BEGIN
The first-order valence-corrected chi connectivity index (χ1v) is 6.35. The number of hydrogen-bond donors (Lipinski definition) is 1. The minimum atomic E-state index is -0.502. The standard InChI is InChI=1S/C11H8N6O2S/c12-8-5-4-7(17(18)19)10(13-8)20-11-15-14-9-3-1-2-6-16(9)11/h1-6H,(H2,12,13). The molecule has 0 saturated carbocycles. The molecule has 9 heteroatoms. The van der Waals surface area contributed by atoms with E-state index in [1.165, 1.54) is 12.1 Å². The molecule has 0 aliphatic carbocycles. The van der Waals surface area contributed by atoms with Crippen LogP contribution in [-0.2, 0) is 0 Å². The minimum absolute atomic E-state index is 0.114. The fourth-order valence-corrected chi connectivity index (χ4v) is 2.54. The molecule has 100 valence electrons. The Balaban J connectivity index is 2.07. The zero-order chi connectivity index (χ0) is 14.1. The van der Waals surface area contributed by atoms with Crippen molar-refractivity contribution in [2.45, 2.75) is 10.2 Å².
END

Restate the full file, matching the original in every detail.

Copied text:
The first-order valence-corrected chi connectivity index (χ1v) is 6.35. The number of hydrogen-bond donors (Lipinski definition) is 1. The minimum atomic E-state index is -0.502. The standard InChI is InChI=1S/C11H8N6O2S/c12-8-5-4-7(17(18)19)10(13-8)20-11-15-14-9-3-1-2-6-16(9)11/h1-6H,(H2,12,13). The molecule has 0 saturated carbocycles. The molecule has 9 heteroatoms. The van der Waals surface area contributed by atoms with E-state index in [1.165, 1.54) is 12.1 Å². The molecule has 0 aliphatic carbocycles. The van der Waals surface area contributed by atoms with Crippen LogP contribution in [-0.2, 0) is 0 Å². The minimum absolute atomic E-state index is 0.114. The fourth-order valence-corrected chi connectivity index (χ4v) is 2.54. The molecule has 100 valence electrons. The Balaban J connectivity index is 2.07. The zero-order chi connectivity index (χ0) is 14.1. The van der Waals surface area contributed by atoms with Crippen molar-refractivity contribution in [2.45, 2.75) is 10.2 Å².